Rapid City officials are working to get rid hundreds of lead pipes
RAPID CITY, S.D. (KOTA) - Decades ago use of lead in public water systems was banned by the federal government.
However, some older pipes still exist using lead or galvanized steel.
The Environmental Protection Agency-mandated Lead Service Line Inventory (LSLI) has begun across the nation and here in Rapid City.
The main goal behind the inventory is to find lead pipes in the city that could cause health issues over a long period.
The city water superintendent, Eric Boyda said if lead service lines are found, owners or renters will be notified.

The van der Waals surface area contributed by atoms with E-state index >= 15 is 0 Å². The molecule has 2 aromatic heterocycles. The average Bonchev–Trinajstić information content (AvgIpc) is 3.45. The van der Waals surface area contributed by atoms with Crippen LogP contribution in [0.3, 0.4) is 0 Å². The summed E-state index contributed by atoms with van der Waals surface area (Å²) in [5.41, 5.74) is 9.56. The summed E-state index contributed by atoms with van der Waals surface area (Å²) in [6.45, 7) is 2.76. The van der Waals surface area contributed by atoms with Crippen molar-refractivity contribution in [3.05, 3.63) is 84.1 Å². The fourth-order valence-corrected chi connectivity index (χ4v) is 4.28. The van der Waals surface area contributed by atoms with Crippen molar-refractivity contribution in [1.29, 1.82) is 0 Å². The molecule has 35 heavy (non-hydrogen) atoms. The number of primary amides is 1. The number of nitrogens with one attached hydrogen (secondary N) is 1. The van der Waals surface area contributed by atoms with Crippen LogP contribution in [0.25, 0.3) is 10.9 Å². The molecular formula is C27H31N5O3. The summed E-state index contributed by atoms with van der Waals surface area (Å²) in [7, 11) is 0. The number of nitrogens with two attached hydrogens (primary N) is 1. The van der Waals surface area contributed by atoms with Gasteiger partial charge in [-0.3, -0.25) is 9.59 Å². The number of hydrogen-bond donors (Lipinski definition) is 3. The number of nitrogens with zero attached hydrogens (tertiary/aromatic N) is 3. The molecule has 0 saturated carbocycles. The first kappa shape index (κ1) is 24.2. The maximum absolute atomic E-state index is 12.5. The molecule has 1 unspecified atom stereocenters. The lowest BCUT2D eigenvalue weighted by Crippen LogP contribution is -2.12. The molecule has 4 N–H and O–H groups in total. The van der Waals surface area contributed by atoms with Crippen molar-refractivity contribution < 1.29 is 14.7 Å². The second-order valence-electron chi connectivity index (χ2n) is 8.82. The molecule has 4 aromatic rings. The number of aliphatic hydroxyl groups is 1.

“If any damage occurs, if you have a leak to a service line that’s made out of lead of galvanized steel, you can’t just do a simple fix. It requires the whole line to be replaced,” Boyda said.
According to the municipal code, homeowners are responsible for the cost of replacing those pipes.
“Right now, there isn’t any owner-specific funding opportunities, there will be opportunities for the city of Rapid City to apply for funds, so the biggest one right now is the state revolving water fund, and there’s funds available for lead service line replacements,” Boyda said.
Officials say if there are any unknown materials used building code regulations will need to be reviewed, and property owners may need to be contacted to set up an inspection.
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